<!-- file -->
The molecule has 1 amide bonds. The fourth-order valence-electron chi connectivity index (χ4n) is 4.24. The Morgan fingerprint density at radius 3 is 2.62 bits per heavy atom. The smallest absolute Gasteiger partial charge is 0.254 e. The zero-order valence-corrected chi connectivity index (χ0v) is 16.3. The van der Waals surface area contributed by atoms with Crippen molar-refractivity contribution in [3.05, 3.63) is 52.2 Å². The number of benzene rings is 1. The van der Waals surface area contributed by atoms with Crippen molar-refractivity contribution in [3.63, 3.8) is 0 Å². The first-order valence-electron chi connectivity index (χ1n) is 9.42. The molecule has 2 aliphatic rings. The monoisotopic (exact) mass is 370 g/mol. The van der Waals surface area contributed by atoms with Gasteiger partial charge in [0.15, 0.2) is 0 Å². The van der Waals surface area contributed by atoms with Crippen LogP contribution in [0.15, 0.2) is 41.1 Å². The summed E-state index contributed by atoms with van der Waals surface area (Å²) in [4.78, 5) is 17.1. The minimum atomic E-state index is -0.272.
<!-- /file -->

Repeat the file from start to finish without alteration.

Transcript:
The molecule has 1 amide bonds. The fourth-order valence-electron chi connectivity index (χ4n) is 4.24. The Morgan fingerprint density at radius 3 is 2.62 bits per heavy atom. The smallest absolute Gasteiger partial charge is 0.254 e. The zero-order valence-corrected chi connectivity index (χ0v) is 16.3. The van der Waals surface area contributed by atoms with Crippen molar-refractivity contribution in [3.05, 3.63) is 52.2 Å². The number of benzene rings is 1. The van der Waals surface area contributed by atoms with Crippen molar-refractivity contribution in [3.63, 3.8) is 0 Å². The first-order valence-electron chi connectivity index (χ1n) is 9.42. The molecule has 2 aliphatic rings. The monoisotopic (exact) mass is 370 g/mol. The van der Waals surface area contributed by atoms with Gasteiger partial charge in [0.15, 0.2) is 0 Å². The van der Waals surface area contributed by atoms with Crippen LogP contribution in [0.15, 0.2) is 41.1 Å². The summed E-state index contributed by atoms with van der Waals surface area (Å²) in [4.78, 5) is 17.1. The minimum atomic E-state index is -0.272.